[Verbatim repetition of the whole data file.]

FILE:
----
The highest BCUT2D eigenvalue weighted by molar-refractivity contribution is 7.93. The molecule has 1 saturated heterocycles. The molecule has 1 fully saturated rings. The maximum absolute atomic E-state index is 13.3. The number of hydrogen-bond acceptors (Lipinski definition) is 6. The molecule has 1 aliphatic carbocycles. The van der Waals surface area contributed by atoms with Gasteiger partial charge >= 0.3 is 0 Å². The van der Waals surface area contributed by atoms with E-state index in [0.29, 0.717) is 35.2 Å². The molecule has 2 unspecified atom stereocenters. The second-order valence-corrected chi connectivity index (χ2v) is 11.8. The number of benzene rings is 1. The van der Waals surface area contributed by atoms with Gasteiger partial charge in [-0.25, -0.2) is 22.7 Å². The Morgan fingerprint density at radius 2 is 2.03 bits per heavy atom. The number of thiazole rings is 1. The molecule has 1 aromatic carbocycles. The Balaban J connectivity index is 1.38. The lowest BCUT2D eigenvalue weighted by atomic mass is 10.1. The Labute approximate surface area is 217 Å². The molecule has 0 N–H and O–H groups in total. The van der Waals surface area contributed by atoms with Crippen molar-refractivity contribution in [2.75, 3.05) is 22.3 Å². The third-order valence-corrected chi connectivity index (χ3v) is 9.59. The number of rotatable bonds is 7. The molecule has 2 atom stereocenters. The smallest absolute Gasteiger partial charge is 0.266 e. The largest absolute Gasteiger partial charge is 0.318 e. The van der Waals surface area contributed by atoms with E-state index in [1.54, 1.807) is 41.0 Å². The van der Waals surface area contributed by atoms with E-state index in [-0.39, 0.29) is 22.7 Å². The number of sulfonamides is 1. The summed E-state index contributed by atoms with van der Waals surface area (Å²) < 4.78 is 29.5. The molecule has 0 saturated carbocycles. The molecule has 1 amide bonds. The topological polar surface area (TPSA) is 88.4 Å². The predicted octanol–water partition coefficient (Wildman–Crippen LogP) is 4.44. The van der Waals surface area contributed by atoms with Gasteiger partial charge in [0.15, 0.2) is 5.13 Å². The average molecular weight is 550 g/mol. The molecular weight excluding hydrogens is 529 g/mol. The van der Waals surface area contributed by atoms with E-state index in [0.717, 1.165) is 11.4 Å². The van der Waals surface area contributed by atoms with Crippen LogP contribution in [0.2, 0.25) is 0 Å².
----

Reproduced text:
The highest BCUT2D eigenvalue weighted by molar-refractivity contribution is 7.93. The molecule has 1 saturated heterocycles. The molecule has 1 fully saturated rings. The maximum absolute atomic E-state index is 13.3. The number of hydrogen-bond acceptors (Lipinski definition) is 6. The molecule has 1 aliphatic carbocycles. The van der Waals surface area contributed by atoms with Gasteiger partial charge >= 0.3 is 0 Å². The van der Waals surface area contributed by atoms with E-state index in [0.29, 0.717) is 35.2 Å². The molecule has 2 unspecified atom stereocenters. The second-order valence-corrected chi connectivity index (χ2v) is 11.8. The number of benzene rings is 1. The van der Waals surface area contributed by atoms with Gasteiger partial charge in [-0.25, -0.2) is 22.7 Å². The Morgan fingerprint density at radius 2 is 2.03 bits per heavy atom. The number of thiazole rings is 1. The molecule has 1 aromatic carbocycles. The Balaban J connectivity index is 1.38. The lowest BCUT2D eigenvalue weighted by atomic mass is 10.1. The Labute approximate surface area is 217 Å². The molecule has 0 N–H and O–H groups in total. The van der Waals surface area contributed by atoms with Crippen molar-refractivity contribution in [2.75, 3.05) is 22.3 Å². The third-order valence-corrected chi connectivity index (χ3v) is 9.59. The number of rotatable bonds is 7. The molecule has 2 atom stereocenters. The smallest absolute Gasteiger partial charge is 0.266 e. The largest absolute Gasteiger partial charge is 0.318 e. The van der Waals surface area contributed by atoms with E-state index in [1.54, 1.807) is 41.0 Å². The van der Waals surface area contributed by atoms with E-state index in [-0.39, 0.29) is 22.7 Å². The number of sulfonamides is 1. The summed E-state index contributed by atoms with van der Waals surface area (Å²) < 4.78 is 29.5. The molecule has 0 saturated carbocycles. The molecule has 1 amide bonds. The topological polar surface area (TPSA) is 88.4 Å². The predicted octanol–water partition coefficient (Wildman–Crippen LogP) is 4.44. The van der Waals surface area contributed by atoms with Gasteiger partial charge in [0.15, 0.2) is 5.13 Å². The average molecular weight is 550 g/mol. The molecular weight excluding hydrogens is 529 g/mol. The van der Waals surface area contributed by atoms with E-state index in [0.717, 1.165) is 11.4 Å². The van der Waals surface area contributed by atoms with Crippen LogP contribution in [0.2, 0.25) is 0 Å².